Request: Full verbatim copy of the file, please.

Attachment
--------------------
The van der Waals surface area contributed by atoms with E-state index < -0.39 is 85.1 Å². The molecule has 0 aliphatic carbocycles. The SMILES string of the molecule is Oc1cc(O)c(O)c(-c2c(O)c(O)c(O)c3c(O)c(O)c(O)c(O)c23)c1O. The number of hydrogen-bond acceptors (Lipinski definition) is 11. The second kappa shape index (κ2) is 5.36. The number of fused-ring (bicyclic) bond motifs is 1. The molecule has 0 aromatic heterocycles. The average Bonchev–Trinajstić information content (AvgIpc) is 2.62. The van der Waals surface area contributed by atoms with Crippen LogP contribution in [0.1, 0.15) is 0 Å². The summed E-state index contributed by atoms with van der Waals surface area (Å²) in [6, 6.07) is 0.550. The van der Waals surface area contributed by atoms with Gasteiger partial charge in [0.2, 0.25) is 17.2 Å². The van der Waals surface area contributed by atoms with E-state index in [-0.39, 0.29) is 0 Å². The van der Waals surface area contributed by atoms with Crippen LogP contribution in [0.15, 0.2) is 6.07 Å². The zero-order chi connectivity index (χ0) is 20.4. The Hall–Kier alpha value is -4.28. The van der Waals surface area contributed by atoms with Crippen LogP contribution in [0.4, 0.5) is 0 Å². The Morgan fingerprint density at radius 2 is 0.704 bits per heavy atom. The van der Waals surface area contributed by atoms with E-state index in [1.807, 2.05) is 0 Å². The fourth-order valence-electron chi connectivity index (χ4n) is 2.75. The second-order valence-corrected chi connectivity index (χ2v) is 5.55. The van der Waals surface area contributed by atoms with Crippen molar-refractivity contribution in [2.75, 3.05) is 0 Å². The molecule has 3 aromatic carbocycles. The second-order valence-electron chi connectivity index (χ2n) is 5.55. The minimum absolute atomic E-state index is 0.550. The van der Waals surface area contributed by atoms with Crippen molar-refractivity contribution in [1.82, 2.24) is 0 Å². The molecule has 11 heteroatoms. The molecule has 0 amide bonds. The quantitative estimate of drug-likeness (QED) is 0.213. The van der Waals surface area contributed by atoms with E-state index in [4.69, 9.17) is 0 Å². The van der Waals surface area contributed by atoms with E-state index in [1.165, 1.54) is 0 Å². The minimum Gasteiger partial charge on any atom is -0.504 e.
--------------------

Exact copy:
The van der Waals surface area contributed by atoms with E-state index < -0.39 is 85.1 Å². The molecule has 0 aliphatic carbocycles. The SMILES string of the molecule is Oc1cc(O)c(O)c(-c2c(O)c(O)c(O)c3c(O)c(O)c(O)c(O)c23)c1O. The number of hydrogen-bond acceptors (Lipinski definition) is 11. The second kappa shape index (κ2) is 5.36. The number of fused-ring (bicyclic) bond motifs is 1. The molecule has 0 aromatic heterocycles. The average Bonchev–Trinajstić information content (AvgIpc) is 2.62. The van der Waals surface area contributed by atoms with Crippen LogP contribution in [0.1, 0.15) is 0 Å². The summed E-state index contributed by atoms with van der Waals surface area (Å²) in [6, 6.07) is 0.550. The van der Waals surface area contributed by atoms with Gasteiger partial charge in [0.2, 0.25) is 17.2 Å². The van der Waals surface area contributed by atoms with E-state index in [-0.39, 0.29) is 0 Å². The van der Waals surface area contributed by atoms with Crippen LogP contribution in [0.15, 0.2) is 6.07 Å². The zero-order chi connectivity index (χ0) is 20.4. The Hall–Kier alpha value is -4.28. The van der Waals surface area contributed by atoms with Crippen LogP contribution in [0.4, 0.5) is 0 Å². The Morgan fingerprint density at radius 2 is 0.704 bits per heavy atom. The van der Waals surface area contributed by atoms with E-state index in [1.807, 2.05) is 0 Å². The fourth-order valence-electron chi connectivity index (χ4n) is 2.75. The second-order valence-corrected chi connectivity index (χ2v) is 5.55. The van der Waals surface area contributed by atoms with Crippen molar-refractivity contribution in [2.75, 3.05) is 0 Å². The molecule has 3 aromatic carbocycles. The second-order valence-electron chi connectivity index (χ2n) is 5.55. The minimum absolute atomic E-state index is 0.550. The van der Waals surface area contributed by atoms with Crippen molar-refractivity contribution in [1.82, 2.24) is 0 Å². The molecule has 11 heteroatoms. The molecule has 0 amide bonds. The quantitative estimate of drug-likeness (QED) is 0.213. The van der Waals surface area contributed by atoms with E-state index in [4.69, 9.17) is 0 Å². The van der Waals surface area contributed by atoms with E-state index in [1.165, 1.54) is 0 Å². The minimum Gasteiger partial charge on any atom is -0.504 e.